Hereditary Motor and Sensory Neuropathy with Agenesis of the Corpus Callosum (HMSN/ACC) is a progressive hereditary neuromuscular disorder that mainly affects people from the Saguenay-Lac-St-Jean (SLSJ) and Charlevoix regions of Quebec as well as people whose ancestors originated from these regions. Some cases of HMSN/ACC have also been identified in other countries.
HMSN/ACC is responsible for the degeneration of the peripheral nerves involved in both body movement and the perception of sensations. Irregularities are observed in the brain of people affected with HMSN/ACC, mainly in the anatomical structure connecting the two cerebral hemispheres known as the corpus callosum. The corpus callosum is completely absent in 57.8% of patients and partially absent in 9.4% of patients. The presence or absence of corpus callosum in the brain of people affected does not seem to influence the severity or nature of symptoms.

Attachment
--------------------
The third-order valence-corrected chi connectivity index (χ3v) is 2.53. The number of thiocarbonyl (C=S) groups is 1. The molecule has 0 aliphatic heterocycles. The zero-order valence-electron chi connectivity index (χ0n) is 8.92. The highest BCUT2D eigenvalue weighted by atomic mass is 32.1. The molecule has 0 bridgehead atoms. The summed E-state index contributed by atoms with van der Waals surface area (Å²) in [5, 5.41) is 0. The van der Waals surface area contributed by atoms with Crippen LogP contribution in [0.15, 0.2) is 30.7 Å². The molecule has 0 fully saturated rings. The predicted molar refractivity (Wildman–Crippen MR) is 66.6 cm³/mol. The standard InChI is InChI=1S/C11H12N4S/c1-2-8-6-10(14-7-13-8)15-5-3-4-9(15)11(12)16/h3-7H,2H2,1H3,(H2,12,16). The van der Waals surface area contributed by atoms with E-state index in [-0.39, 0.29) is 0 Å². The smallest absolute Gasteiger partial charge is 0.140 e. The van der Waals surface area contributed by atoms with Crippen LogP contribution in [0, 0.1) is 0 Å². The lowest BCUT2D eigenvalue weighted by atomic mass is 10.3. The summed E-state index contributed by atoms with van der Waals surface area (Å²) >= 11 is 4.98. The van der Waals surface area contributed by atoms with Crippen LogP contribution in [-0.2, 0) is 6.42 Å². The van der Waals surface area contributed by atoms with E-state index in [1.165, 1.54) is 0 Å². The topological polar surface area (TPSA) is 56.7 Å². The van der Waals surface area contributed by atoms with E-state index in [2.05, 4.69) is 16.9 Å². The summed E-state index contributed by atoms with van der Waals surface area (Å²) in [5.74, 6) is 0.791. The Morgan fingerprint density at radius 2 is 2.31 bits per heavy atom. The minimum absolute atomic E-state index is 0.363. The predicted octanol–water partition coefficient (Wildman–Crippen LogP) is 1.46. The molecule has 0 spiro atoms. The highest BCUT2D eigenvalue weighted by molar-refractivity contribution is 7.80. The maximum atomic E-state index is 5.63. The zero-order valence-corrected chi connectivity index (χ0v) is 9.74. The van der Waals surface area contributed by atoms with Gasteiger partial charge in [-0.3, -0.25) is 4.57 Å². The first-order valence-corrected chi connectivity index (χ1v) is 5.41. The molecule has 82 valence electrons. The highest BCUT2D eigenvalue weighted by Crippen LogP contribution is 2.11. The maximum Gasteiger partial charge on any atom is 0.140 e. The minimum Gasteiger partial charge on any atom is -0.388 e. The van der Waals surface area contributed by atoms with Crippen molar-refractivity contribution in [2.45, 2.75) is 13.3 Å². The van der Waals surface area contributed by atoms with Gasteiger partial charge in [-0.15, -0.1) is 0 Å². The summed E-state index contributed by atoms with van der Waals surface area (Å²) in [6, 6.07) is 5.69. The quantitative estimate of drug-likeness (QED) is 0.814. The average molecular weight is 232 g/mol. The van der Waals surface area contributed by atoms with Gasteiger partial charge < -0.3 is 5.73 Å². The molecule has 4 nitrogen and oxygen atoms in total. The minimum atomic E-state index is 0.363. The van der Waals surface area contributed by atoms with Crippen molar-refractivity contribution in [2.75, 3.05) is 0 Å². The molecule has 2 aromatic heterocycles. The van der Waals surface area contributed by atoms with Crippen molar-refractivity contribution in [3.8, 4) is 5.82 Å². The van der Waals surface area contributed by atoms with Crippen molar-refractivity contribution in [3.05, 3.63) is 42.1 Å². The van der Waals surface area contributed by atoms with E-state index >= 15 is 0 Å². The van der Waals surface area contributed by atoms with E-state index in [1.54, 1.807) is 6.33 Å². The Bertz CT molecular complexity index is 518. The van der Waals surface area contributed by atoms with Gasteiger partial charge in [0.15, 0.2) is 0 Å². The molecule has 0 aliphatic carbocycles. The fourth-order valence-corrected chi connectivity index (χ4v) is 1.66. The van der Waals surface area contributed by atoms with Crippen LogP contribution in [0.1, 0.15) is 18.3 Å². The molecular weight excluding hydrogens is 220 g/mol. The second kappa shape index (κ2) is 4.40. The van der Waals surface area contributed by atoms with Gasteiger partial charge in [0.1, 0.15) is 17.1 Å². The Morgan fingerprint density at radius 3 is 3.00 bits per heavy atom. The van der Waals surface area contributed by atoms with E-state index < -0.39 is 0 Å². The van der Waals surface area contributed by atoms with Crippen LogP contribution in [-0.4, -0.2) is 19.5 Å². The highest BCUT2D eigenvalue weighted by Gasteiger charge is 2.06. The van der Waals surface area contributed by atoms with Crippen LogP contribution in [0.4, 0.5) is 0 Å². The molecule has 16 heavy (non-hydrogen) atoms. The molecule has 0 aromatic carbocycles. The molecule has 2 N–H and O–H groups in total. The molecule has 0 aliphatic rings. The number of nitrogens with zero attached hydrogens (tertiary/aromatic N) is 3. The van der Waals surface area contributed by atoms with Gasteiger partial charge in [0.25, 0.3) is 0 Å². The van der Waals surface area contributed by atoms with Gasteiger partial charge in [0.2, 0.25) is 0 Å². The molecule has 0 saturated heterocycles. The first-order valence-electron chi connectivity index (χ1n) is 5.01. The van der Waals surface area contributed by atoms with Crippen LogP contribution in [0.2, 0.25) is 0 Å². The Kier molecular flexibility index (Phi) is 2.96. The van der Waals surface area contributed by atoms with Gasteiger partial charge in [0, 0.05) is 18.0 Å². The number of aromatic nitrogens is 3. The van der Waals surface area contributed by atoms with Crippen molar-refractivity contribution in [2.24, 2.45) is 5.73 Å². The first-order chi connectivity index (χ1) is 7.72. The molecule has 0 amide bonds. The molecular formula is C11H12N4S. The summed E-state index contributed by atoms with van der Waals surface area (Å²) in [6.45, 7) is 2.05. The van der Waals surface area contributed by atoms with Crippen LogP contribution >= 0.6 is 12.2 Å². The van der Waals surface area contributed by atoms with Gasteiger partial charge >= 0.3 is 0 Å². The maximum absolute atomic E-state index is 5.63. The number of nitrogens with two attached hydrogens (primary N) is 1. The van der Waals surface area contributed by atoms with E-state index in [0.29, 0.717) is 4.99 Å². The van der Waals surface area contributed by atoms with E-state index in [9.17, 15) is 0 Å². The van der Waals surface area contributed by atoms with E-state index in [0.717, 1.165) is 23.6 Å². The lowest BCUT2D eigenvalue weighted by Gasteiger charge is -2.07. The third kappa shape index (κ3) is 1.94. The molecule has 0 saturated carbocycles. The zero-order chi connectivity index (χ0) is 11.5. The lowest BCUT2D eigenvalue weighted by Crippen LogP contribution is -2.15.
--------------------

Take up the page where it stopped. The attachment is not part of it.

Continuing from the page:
Men and women are equally affected. There are approximately one hundred people living with HMSN/ACC in Quebec.
HMSN/ACC is an autosomal recessive genetic disorder. It is caused by a gene mutation located on chromosome 15, one of the 22 autosomal pairs of chromosomes. The gene is expressed (resulting in the manifestation of HMSN/ACC) only when it is inherited from both parents. This means that both parents must be carriers of the gene. Often, carriers of the HMSN/ACC gene do not have symptoms and do not know that they are carriers.
When both parents are carriers of the HMSN/ACC gene, at each pregnancy:
The carrier status of the HMSN/ACC gene can be confirmed through genetic testing. If you have a family history of HMSN/ACC, you may wish to consult a genetic counselor to understand your chances of having a child affected with HMSN/ACC and discuss family planning alternatives.
A paediatrician and/or neurologist will conduct a clinical examination, as well as genetic testing to confirm diagnosis of HMSN/ACC. Additional testing may be recommended, such as a brain scan performed with highly precise radiography technology (cerebral tomography) or an analysis of the electrical activity in the arm and leg muscles (electromyogram).